Electricity

Is this the ultimate answer?

I read an article on treehugger.com (Ten things that could suddenly make Americans love EVs) the other day that got me thinking about EVs.  The author had some good ideas, for sure, so let’s look at them and take them a step further (or maybe a step back).

  • Facing massive amounts of unpaid debt, credit card companies ban use of credit cards for buying things like gasoline and groceries. No cash, no drive.

While this might make sense in theory, I don’t think credit cards will ban purchase of such basic essentials (I mean, people have to eat).  Also, people with EVs will likely charge their cars at home, and they still have to pay the electricity bills.

  • Gas goes over $5/gallon and stays there.

Maybe.  I’m no economist, so I’m not sure how gas prices are predicted to increase, and I’m not sure if there are any dramatic increases coming in the near future.  Certainly, however, this is a long-term concern which is likely inevitable.

  • Power companies compete directly with fuel retailers, building charge stations in secure public parking garages and at Park and Ride lots (as pictured). Net monitored use tax can substitute for parking meters.

Competition with the fuel companies?  About time!

  • El Nino cycle ends and for a decade to follow there are extended gas shortages following hurricane season.

This may be…it would certainly drive up oil prices!  People tend to think with their pocketbooks, often out of necessity.

  • Upgradeable driving distance EV’s are offered by the major car companies. The first time buyer can start with a low-cost 40-mile drive range model and add battery capacity up to 200+ miles, as budget and circumstances permit. Models with ranges over 100 miles are offered with a Volt-like hybrid option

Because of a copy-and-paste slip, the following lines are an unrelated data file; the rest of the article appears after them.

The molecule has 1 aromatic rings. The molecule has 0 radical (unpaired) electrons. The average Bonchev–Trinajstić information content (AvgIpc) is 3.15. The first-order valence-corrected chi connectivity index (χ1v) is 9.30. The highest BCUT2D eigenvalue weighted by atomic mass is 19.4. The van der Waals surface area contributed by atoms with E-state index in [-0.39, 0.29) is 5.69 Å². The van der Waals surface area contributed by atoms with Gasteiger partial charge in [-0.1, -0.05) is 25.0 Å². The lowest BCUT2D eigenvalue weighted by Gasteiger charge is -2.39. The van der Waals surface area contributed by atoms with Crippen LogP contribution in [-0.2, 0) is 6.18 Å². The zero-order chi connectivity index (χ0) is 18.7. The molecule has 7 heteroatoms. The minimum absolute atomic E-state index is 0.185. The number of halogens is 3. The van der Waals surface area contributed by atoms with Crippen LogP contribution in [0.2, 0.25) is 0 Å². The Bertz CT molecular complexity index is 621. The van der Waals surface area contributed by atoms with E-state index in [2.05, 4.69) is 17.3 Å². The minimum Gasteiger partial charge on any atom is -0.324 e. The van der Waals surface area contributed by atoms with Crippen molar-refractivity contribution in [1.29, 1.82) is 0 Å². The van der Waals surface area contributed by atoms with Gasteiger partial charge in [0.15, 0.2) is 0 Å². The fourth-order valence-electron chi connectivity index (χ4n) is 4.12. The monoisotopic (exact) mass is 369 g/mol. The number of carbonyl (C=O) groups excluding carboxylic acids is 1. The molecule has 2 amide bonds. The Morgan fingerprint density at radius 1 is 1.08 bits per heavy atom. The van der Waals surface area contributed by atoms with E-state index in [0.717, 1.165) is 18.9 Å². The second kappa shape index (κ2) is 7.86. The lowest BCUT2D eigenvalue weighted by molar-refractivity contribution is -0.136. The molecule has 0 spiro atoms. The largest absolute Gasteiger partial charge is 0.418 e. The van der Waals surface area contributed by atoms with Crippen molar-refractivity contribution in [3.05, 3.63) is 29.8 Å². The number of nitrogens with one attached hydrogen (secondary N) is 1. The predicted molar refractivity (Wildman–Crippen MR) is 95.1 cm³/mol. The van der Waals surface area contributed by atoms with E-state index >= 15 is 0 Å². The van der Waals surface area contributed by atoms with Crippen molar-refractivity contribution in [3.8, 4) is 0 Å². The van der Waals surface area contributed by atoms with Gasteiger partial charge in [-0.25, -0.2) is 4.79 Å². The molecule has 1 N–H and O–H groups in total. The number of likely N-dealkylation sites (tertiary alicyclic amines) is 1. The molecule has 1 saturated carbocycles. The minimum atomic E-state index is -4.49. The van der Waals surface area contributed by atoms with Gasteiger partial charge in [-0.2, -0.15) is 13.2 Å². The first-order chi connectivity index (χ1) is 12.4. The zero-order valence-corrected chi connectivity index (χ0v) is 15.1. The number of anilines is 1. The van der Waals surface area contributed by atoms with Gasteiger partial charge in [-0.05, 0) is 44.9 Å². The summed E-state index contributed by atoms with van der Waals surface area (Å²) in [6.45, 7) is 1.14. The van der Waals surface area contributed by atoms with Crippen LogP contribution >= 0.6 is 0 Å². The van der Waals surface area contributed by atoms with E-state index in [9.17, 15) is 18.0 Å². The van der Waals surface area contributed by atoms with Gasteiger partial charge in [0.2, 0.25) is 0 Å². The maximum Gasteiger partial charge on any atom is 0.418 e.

I think this will be great, especially in cities.  Gotta get it marketed!

  • Battery prices fall by 50% as manufacturing costs go down.

The technology is said to be out there.  But this is almost like a chicken and egg scenario: battery prices will fall as production increases, production will increase when the demand is there, and the demand will be there when prices are reasonable.  Again, we need commitment and marketing from car companies for consumers to know what the heck is going on.

  • Corporate fleets and local governments decide they need EV’s just to keep operations going and to buffer budgets against unpredictable operating cost fluctuations.

Even without the other benefits of EVs, I think that large contracts from the governments or other agencies would promote production of EVs.  This takes commitment from the government or the agency.  The government is committed to many things with little public support at the moment; the public is focusing on more imminent crises at the moment, so we probably can’t expect anything from the feds.  However, state governments could make commitments, as could corporations or agencies wanting to protect the environment.

  • Very large numbers of rural US poor move to the cities and inner ring suburbs. Small, inexpensive EV’s that can be rented and recharged at work are an option for those who left the big truck back home.

There are theories out there that say the best thing we can do for the planet is to move to the cities and concentrate our mess instead of spreading over sprawling countryside.  Adding EVs to the mix sweetens the deal.

  • Large tax credits are offered for those who purchase or lease US-made EV’s.

There are tax credits currently set up for EV purchasers, but right now it’s set up as a personal tax credit which isn’t accessible at the time of purchase.  This could be made more consumer-friendly, for sure, but a step in the right direction!  After all, Obama said he wants a million plug-ins on America’s roadways by 2015.

  • EV dealers put satellite lots near mass transit hubs, industrial parks, and corporate office centers, offering discount charging for regular customers and shuttle services for those who need them.

Again, makes good sense for city drivers.  Once it is affordable, people should show up.  In theory.

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